Governor wants Asian carp out of Illinois
Posted in the Rock River Times (IL) on November 2, 2005
SPRINGFIELD—Illinois Gov. Rod R. Blagojevich sent a letter
to Illinois’ Congressional Delegation Oct. 19 urging them
to support a resolution that bans Asian carp—an invasive
species that threatens the Great Lakes.
Fish farmers in southern states, such as Arkansas and
Mississippi, import the Asian carp to eat parasites that
threaten their catfish. However, some of these carp have
escaped fish farms in the Mississippi River and are making
their way north through the Illinois river system to the
Great Lakes, where they will destroy the lakes’ ecosystems.
House Resolution 3049, the Asian Carp Prevention and Control
Act, would make it illegal for states to import Asian
“Illinois fishermen tell tales of 40-pound fish leaping
into their boats,” Blagojevich said. “They’re not fish
stories, they’re facts of the invasion of Asian carp,
already infesting some Illinois waterways. We need to
do everything we can to protect the Great Lakes from this
Asian carp pose a threat to native fish and aquatic ecosystems
because they consume much of the food chain. They eat
aquatic plants, compete for plankton with native fish,
and eat snails and clams. Black carp can live to at least
age 15 and grow to more than 5 feet and 150 pounds. They
reach maturity at 6 to 11 years of age, and then reproduce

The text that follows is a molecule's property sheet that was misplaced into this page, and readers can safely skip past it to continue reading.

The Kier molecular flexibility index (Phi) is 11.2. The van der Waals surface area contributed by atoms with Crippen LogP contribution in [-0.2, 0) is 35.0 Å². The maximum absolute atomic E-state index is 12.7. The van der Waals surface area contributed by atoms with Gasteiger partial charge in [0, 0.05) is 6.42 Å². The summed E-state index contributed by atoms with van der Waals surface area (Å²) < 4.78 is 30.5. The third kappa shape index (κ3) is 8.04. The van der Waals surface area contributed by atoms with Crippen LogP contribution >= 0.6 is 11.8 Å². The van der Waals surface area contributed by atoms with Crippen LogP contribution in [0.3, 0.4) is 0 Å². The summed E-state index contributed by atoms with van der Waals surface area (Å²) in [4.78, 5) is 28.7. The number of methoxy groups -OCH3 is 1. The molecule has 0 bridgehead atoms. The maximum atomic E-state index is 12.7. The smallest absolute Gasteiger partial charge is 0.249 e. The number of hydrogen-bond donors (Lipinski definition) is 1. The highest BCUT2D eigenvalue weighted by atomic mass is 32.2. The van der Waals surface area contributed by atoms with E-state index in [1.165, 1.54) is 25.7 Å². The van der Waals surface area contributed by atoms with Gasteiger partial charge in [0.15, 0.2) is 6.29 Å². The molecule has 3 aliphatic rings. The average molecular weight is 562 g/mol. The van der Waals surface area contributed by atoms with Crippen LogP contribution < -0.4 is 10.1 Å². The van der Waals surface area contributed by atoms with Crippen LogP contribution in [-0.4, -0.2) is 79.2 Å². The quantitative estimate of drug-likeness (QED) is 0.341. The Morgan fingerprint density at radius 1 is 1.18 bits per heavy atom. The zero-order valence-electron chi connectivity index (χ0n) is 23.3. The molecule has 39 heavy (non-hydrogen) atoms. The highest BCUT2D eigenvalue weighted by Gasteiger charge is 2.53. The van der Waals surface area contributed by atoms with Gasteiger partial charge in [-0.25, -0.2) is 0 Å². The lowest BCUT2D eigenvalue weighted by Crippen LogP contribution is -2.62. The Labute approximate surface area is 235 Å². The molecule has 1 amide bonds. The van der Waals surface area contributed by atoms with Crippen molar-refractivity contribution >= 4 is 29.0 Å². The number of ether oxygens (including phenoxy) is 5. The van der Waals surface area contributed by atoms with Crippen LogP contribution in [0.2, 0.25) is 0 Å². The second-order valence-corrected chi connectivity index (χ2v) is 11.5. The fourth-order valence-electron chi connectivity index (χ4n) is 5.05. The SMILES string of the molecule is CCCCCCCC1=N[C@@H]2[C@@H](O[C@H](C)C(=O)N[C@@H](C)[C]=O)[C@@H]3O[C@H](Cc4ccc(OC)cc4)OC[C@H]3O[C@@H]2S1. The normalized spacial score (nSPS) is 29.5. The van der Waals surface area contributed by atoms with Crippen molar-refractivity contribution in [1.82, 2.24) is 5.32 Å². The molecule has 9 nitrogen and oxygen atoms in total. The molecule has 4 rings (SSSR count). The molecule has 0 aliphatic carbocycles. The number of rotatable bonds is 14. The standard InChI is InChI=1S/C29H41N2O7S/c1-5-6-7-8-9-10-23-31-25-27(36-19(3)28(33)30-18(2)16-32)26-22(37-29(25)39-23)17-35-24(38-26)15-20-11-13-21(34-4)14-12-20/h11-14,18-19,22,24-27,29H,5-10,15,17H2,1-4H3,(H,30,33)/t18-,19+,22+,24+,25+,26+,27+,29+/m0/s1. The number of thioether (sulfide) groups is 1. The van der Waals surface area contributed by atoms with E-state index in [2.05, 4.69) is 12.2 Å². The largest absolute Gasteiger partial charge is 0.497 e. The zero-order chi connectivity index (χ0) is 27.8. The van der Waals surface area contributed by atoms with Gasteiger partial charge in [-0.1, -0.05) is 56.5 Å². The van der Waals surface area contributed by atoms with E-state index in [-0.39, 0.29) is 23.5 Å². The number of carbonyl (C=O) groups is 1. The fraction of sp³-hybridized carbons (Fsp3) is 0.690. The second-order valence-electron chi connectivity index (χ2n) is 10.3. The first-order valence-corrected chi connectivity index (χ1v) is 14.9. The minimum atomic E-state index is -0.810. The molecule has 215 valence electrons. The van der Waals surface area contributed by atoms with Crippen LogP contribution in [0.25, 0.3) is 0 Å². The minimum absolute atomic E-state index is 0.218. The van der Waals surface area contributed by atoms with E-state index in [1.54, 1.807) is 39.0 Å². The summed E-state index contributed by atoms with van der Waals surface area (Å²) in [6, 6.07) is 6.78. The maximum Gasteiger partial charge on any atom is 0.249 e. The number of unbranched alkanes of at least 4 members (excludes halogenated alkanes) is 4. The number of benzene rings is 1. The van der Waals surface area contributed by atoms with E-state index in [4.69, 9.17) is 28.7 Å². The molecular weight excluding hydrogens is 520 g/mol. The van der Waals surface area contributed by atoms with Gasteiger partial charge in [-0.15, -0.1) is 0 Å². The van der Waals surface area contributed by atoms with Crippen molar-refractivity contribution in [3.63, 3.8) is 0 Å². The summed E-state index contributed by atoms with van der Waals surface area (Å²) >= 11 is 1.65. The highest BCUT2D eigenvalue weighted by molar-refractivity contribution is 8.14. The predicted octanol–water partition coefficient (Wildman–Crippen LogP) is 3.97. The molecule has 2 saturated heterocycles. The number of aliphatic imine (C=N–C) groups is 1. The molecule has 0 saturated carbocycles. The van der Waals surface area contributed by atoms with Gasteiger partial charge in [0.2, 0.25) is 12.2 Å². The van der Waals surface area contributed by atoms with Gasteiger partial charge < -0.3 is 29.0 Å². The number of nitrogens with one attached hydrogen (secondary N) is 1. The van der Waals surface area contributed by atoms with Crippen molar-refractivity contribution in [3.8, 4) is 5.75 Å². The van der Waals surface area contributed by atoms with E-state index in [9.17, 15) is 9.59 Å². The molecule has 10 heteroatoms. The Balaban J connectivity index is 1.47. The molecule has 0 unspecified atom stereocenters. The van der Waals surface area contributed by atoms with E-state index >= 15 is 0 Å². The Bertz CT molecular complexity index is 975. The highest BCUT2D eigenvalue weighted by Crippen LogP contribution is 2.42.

Illinois Department of Natural Resources Director Joel
Brunsvold said: “We’ve already seen Asian carp escape
into Illinois waters and begin taking over the ecosystems.
It is much easier to keep Asian carp from entering the
Great Lakes than to try and get rid of them once they
do get in and begin damaging the habitat.”
Illinois has learned from the silver and the bighead
carp just how destructive Asian carp are to native ecosystems.
The silver and bighead carp originated in Illinois from
escapees from fish farms in Arkansas and Mississippi.
Once in the Mississippi River, these species successfully
reproduced and swam in huge numbers toward Illinois. Today,
silver and bighead carp comprise up to 75 percent or more
of the fish population in many areas of the Illinois River.
Blagojevich signed a bill this summer allowing the state
to regulate Asian carp imported to, and transported within,
the state of Illinois. But if other states are not under
the same regulations, the legally imported carp in Southern
states can travel through the river system and contaminate
Illinois waters, which is why it must be illegal for any
state to import Asian carp.
Blagojevich also wrote to the U.S. Fish and Wildlife
Service (USFWS) requesting it rule in favor of banning
Asian carp. The USFWS has proposed a ban, but has not
yet made a final decision.
In addition to banning further importation of the fish,
Blagojevich is also asking Illinois representatives to
authorize and appropriate money to allow the U.S. Army
Corps of Engineers to reinforce, operate and maintain
essential barriers to keep Asian carp from entering the